By Armando Valladares in The Wall Street Journal:
Obama’s New Cuban Partners, My Old Jailers
The regime was built on the blood of dissidents like those the U.S. now avoids acknowledging.
All Rosa Maria Payá wants is a copy of her father’s autopsy report. All her father wanted before he was murdered by Castro’s thugs was free elections. These are simple requests that those of us living in freedom enjoy without issue.
But not in Cuba.
In Cuba, to ask for man’s basic rights is to ask for intimidation, incarceration, torture and death. This persists, despite any fanciful ideas that Americans may have about warming relations with the world’s oldest dictatorship. So it’s a tragedy that our own secretary of state was in Cuba on Aug. 14 and failed to make the simplest of requests for the people of Cuba: freedom of speech and religion.
Thousands of Cubans have died fighting for these rights that Americans so freely enjoy. The right to build a church and preach without fear of harassment and secret recording by government hooligans. The right to protest without wondering if your friends will be carted off, never to be seen or heard from again. The right to criticize your government leaders in the opinion pages of a newspaper without fear of being hauled away at gunpoint in the night.
I experienced the latter in Cuba not for what I said, but for what I wouldn’t say: “I’m with Fidel.” I spent eight of my ensuing 22 years in Castro’s jails naked and in solitary confinement because I refused to wear a prison uniform. I was a conscientious objector, and the regime wanted to mark me as a common criminal.
The final cries of my friends at the execution wall that drifted through my cell window, when I had one, became a sort of refrain for the Castro regime, until the government realized that gagging and silencing them before they died sent a more powerful message. I saw countless friends tortured and executed for protesting a government that still crushes the people of Cuba under its boot. A government that our government is treating as a negotiating partner.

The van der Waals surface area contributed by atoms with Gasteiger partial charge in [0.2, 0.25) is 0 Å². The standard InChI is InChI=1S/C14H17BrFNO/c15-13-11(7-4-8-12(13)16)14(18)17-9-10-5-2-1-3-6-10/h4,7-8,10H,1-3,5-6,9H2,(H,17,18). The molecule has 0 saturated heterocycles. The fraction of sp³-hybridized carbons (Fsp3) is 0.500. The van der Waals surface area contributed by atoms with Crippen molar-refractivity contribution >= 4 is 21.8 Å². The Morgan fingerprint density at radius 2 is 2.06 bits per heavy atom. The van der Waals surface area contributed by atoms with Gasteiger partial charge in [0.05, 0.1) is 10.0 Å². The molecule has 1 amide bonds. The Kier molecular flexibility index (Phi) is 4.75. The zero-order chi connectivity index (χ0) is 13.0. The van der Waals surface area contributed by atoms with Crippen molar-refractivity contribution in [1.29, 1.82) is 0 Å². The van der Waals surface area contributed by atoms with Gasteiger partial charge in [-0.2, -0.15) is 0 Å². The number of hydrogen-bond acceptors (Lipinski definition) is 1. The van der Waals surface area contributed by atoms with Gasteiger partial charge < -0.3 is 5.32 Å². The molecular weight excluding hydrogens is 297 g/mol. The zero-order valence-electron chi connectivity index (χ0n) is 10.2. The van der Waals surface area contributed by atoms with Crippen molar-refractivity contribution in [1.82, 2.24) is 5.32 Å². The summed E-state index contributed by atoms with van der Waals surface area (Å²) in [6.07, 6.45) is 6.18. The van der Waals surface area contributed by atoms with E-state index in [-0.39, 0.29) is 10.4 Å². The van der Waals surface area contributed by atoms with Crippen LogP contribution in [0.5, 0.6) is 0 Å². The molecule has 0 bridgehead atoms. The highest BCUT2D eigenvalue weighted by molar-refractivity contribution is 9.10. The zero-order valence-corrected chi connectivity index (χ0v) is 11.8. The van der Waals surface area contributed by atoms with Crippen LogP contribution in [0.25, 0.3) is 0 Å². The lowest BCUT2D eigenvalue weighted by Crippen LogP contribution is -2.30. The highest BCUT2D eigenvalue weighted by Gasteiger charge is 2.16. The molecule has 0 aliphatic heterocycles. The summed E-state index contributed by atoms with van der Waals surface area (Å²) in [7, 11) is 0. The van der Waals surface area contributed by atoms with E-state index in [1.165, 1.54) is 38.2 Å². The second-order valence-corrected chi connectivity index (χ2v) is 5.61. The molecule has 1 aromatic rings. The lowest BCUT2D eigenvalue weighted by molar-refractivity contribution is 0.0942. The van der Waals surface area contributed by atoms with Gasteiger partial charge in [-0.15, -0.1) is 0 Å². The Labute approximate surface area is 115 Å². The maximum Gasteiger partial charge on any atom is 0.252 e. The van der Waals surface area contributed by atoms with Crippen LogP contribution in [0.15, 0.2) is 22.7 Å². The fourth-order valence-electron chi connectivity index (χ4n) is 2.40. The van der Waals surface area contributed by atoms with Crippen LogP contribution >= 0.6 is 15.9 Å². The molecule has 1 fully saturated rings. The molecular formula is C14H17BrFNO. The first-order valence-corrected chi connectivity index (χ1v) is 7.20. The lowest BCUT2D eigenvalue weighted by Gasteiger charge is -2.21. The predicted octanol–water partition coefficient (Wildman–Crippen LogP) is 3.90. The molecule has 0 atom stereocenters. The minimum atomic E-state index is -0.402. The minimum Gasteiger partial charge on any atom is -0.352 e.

The U.S. Embassy opening on Friday, Aug. 14, was little more than fanfare to placate journalists and complacent diplomats in the international arena. Dissidents were excluded. Though many dissidents walk the streets of Cuba, keeping them away from the public eye erects a different sort of prison.
It’s a prison that contains the truth in a sanitized box to protect the Castro brothers’ carefully crafted image that they are reasonable. The purpose is to legitimize their dictatorship, which has not held elections in 50 years and is built on the blood of former prisoners like myself, like Antonio González Rodiles; like Martha Beatriz Roque; like Héctor Maseda; like the father of Rosa Maria Payá, Oswaldo, who was killed in a suspicious car crash in 2012; and like all the dissidents still suffering in Cuba who were kept away from Friday’s celebrations.
As Cuban-American Sen. Marco Rubio said when he wrote to Secretary of State John Kerry on Aug. 11 asking that dissidents be invited to the embassy ceremony: Dissidents “among many others, and not the Castro family, are the legitimate representatives of the Cuban people.”
For decades, many have protested the Cuban government’s position that rights come from the state, that they are a gift from Fidel that he can revoke as quickly as he grants. America is founded on the principle that rights come from God, they precede the state, and they cannot be usurped. If America begins to cede that principle, it will be signing its own death certificate.
I spent 22 years in jail for the principle that it’s what we do not say—in my case, not wearing the state’s uniform—that can count as much as what we say. Our government, if it is to stand on the principles on which America was founded, has an obligation to speak the truth and demand from the Castro regime the rights that the Cuban people are entitled to by their very humanity. To fail to so do is to say, without saying, “We are with Fidel.”
Mr. Valladares is the author of “Against All Hope,” which was first published in 1986. From 1987 to 1990, he served as the U.S. ambassador to the U.N. Commission on Human Rights.
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